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Title: Prevention of cervical cancer in rural China: evaluation of HPV vaccination and primary HPV screening strategies
Authors: Canfell K
Nickson C
Qiao YL
Shi JF
Lew JB
Walker R
Zhao FH
Simonella L
Chen JF
Legood R
Smith MA
Categories: Cancer Type - Cervical Cancer
Causes & Exposures - HPV
Diagnosis & Treatment - Prevention & Education
Population Groups - International
Population Groups - Women's Health
Keywords: Aged; Incidence; New South Wales; Prevalence; Research; screening; Vaccination; Wales; Women; Australia; cancer; cervical; Cervical Cancer; China; epidemiology; Female; HPV
Pub. Date: 2011
Journal Title: Vaccine
Volume: 29
Issue: 13
Page number start: 2487
Page number end: 2494
Abstract: Comprehensive evaluation of the cost-effectiveness of HPV vaccination in China has not previously been performed. The objective of this study was to evaluate vaccination as an alternative or addition to primary HPV screening with careHPV (Qiagen, Gaithersburg, USA), and to assess the threshold total cost per vaccinated girl (CVG) at which strategies involving vaccination would become viable compared to screening-only strategies in rural China. We used data from field studies in Shanxi Province to support modelling of HPV vaccination and screening, including local information on sexual behaviour, HPV prevalence, test accuracy, treatment protocols and costs. We evaluated several strategies involving screening once or twice per lifetime or at regular 5-yearly intervals, with or without vaccination of young females at age 15 years, assuming 70% coverage for both screening and vaccination. We also predicted cross-sectional cancer incidence each year to the year 2050 for a range of strategies. We found that strategies involving vaccination would be cost-effective at CVGs of US$50-54 or less, but at CVGs >$54, screening-only strategies would be more cost-effective. If vaccination of young cohorts is combined with two rounds of careHPV screening for women aged 30-59 years in 2012 and 2027, a predicted indicative 33% reduction in cervical cancer incidence by 2030 would be sustained until 2050, with incidence rates decreasing thereafter. In conclusion, taking into account estimated vaccine delivery costs (for 3 doses), a per-dose HPV vaccine cost of approximately <$9-14 would be required for strategies involving vaccination to be cost-effective. Overall, combined screening and vaccination approaches are required to maximise outcomes in rural China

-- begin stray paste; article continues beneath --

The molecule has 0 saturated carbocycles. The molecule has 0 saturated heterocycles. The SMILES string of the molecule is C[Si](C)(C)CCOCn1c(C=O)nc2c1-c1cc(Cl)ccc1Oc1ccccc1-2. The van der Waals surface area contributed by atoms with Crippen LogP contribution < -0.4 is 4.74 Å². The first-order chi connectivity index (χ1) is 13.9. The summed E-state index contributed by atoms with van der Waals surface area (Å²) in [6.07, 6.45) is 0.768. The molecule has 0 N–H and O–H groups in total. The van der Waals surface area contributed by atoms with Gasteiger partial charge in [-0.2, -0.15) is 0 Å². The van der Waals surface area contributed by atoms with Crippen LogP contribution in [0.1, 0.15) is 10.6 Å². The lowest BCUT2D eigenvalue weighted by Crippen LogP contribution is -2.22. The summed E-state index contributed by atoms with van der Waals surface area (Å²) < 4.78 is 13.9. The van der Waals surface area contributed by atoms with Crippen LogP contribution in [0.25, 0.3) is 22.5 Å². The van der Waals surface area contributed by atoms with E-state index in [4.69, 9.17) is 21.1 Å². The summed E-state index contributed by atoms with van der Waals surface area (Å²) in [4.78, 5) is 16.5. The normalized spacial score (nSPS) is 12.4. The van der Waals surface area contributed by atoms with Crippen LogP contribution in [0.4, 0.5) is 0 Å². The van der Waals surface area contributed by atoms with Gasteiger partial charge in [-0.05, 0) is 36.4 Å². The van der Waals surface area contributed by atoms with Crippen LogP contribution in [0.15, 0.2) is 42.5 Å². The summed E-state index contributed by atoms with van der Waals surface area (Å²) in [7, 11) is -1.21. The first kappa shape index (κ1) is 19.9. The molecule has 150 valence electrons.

Programme: Epi Mod Screen
Division: Cancer Research Division
URI: http://researchpubs.cancercouncil.com.au/cancercounciljspui/handle/1/1525
Appears in Collections:Research Articles

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